Goofy was piloting a paddle-wheeler
in your favorite cartoon when I awoke.
Your arm at the same time as his pulled
the steam whistle, a jaw hinged open
to fill our living room with its cry
at every landing. Then sudden wind and rain,
so Goofy tossed aside his captain’s hat
and donned a wizard’s conical display
of sun and moon and stars. Waves
breaking over the wheel he spun
and held fast again with white-gloved hands,
he dodged every sandbar and floating tree.
He joined you in crying Yah-hoo, his two teeth
shining, nose and tonsils quivering,
ears like streamers in the prevailing wind.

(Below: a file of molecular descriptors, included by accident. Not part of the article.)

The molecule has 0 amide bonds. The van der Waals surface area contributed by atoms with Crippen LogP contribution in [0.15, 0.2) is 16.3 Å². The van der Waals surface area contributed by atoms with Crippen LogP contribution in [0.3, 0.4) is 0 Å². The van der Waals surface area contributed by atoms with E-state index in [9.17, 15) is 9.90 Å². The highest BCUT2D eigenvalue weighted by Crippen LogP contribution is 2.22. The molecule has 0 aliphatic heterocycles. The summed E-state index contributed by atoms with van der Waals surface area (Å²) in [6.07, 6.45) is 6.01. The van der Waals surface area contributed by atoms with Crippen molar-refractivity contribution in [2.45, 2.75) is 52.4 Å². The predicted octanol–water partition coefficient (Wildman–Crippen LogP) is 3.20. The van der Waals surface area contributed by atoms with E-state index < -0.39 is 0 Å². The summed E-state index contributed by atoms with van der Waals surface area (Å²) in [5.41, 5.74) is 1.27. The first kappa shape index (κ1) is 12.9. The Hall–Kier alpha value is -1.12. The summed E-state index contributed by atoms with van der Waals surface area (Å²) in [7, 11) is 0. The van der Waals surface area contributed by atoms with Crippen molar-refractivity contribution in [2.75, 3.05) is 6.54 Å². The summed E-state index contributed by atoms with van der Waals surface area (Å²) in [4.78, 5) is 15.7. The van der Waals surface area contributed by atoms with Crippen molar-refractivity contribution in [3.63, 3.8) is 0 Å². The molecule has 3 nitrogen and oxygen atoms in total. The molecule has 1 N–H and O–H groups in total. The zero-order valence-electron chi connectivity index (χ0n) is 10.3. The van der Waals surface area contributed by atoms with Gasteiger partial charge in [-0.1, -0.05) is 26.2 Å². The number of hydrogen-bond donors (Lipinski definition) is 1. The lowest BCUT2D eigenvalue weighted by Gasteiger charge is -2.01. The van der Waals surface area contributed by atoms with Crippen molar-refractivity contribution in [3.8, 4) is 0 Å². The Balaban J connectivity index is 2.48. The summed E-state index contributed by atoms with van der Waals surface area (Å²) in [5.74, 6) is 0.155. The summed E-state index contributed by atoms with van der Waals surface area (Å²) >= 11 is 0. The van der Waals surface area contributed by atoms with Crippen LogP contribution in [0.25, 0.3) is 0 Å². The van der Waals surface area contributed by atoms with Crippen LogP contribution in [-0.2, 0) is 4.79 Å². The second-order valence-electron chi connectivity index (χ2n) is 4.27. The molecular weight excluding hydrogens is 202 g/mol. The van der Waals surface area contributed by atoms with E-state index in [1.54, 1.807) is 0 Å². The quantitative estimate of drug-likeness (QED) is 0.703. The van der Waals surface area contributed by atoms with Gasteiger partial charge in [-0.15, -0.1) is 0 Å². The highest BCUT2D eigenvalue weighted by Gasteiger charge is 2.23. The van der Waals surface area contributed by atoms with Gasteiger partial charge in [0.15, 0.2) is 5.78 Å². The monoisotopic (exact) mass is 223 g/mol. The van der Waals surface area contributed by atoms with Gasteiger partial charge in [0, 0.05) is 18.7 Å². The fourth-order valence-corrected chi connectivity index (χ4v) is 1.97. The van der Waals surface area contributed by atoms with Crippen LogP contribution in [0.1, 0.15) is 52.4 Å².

On that mild January day that began
aboard a paddle-steamer, we pulled over
at the base of an abandoned quarry
beside the river. The first collectible you found
—it looked like Goofy’s nose—they call
a gastropod; and so, my seven-year-old son,
you held 400 million years in your hands.
Then we sat on the bank looking out over
the ice. I asked what kind of distance
you had in your arm, promised a birthday bicycle
if you reached the pressure ridge
where the current was thrust up in plates–
a dinosaur’s back, you called it.
I fed you stones, none of them collectible.
Brett Favre’s arm, you shouted, Yah-hoo, then
you were running out to retrieve the champion.
Ah, Christ, after three steps I broke through
up to my waist–no wizard, no wizard at all.
This morning I awoke to your sister watching
Goofy in his pilothouse. I’ve come to the river
but not to bring back collectibles. Midsummer,
your dinosaur waits to surface again,
while in the channel you reached there’s only
a towboat with sealed barges and its wake.